“My only advice is, follow your dream and
do whatever you like to do the most. I chose Journalism because
I wanted to be in the places where history was being made.”
In honor of National Hispanic Heritage Month, we recognize the scientific, economic, cultural, political, and social contributions of influential immigrants and refugees who’ve helped shape the vibrant tapestry of America. Today, we focus on Mexican-American newscaster Jorge Ramos.
Jorge Gilberto Ramos Ávalos was born in 1968 in a suburb of Mexico City. He graduated from Ibero-American University before starting work for Televisa, the largest media company in Mexico. As an on-air reporter, Ramos soon took issue with Televisa’s close relationship with the Mexican government. The subsequent interference and censorship of news operations led Ramos to emigrate to the United States in 1983.
Settling in Los Angeles, Spanish language station KMEX hired Ramos as a reporter. The affiliate was a station of the Spanish International Network, which later would be rebranded as Univision.
Ramos found working in the U.S. media environment liberating juxtaposed to his Mexican stomping grounds. He has spoken publicly of the opportunities America’s freedoms of press and expression offered his career. Soon, Ramos relocated to the company’s headquarters in Miami, Florida, to begin hosting a morning show broadcast nationally. In 1986, he was promoted to Univision’s national newscaster and started hosting its flagship news program, Noticiero Univision.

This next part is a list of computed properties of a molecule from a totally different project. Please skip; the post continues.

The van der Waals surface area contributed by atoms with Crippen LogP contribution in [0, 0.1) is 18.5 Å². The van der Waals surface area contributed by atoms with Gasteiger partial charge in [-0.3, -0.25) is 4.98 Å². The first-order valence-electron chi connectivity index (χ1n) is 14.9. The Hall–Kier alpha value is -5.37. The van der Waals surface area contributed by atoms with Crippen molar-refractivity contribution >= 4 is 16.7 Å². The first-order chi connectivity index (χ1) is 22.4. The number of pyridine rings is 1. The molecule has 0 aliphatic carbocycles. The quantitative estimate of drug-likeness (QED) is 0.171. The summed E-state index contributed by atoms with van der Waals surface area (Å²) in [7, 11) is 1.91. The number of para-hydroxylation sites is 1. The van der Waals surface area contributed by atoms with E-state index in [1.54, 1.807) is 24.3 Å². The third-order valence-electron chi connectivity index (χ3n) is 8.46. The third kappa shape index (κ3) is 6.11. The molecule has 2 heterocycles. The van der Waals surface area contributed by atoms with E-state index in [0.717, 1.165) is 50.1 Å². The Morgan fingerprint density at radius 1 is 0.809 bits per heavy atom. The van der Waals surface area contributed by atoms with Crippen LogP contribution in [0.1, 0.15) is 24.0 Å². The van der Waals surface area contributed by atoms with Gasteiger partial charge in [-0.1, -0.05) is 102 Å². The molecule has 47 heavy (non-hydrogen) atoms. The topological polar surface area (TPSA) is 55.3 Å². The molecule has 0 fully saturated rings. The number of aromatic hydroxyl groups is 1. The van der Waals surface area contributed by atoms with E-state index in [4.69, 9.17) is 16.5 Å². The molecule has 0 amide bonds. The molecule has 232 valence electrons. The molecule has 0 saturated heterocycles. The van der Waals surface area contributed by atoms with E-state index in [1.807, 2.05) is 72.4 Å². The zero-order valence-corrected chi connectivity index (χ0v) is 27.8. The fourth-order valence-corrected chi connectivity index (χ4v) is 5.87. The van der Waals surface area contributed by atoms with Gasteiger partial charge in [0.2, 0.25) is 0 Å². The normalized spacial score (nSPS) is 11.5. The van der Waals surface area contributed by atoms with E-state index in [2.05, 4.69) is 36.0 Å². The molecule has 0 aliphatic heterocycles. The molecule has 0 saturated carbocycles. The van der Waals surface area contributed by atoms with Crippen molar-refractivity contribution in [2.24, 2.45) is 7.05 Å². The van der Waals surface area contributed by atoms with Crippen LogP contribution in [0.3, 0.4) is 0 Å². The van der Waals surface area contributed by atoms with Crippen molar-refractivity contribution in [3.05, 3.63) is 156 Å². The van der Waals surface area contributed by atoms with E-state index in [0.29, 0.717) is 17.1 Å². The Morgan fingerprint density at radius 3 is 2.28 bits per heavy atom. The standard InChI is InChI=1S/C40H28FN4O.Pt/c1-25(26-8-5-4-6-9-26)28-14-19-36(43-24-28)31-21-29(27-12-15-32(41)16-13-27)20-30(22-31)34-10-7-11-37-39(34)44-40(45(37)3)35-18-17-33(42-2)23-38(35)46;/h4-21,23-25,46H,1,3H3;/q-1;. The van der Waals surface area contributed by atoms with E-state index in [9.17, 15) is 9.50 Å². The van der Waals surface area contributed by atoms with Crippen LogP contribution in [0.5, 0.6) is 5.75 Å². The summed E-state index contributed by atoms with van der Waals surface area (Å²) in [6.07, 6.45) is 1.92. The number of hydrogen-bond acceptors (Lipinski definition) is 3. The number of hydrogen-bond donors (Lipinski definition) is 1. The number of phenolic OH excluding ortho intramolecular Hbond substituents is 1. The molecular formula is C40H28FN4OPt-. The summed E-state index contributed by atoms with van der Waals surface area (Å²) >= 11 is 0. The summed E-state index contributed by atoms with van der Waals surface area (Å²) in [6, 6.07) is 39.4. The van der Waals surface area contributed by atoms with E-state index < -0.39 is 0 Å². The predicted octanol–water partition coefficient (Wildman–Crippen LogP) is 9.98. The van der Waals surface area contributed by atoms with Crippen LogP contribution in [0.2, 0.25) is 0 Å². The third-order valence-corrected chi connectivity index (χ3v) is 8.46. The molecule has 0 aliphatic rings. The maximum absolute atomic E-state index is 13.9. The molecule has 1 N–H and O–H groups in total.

Ramos’s influence grew exponentially at Univision, the United States’ most prominent provider of Spanish-language television. Ramos has covered major world events, including the dissolution of the Soviet Union and the fall of the Berlin Wall. In 1996, Ramos earned a master’s degree in international studies from the University of Miami. In 2007, he received an honorary doctorate from the University of Richmond.
Referred to as the “Walter Cronkite” of Latin America, Ramos’ career has been widely lauded for his penchant for posing tough questions to influential leaders. They include Cuba’s Fidel Castro and Colombia’s Ernesto Samper. Ramos is one of the most trusted and influential Hispanics in the U.S.
Jorge Ramos became a naturalized U.S. Citizen in 2008. He won eight Emmy Awards, including a lifetime achievement award. He’s also used his platform to further literacy among Latinx by launching America’s first Hispanic television book club in 2002.
Others we are celebrating in honor of National Hispanic Heritage Month:
Franklin Chang-Díaz, astronaut/scientist from Costa Rica
Oscar de la Renta, fashion designer from the Dominican Republic
Carlos Santana, musician from Mexico
Sofia Vergara, actress from Colombia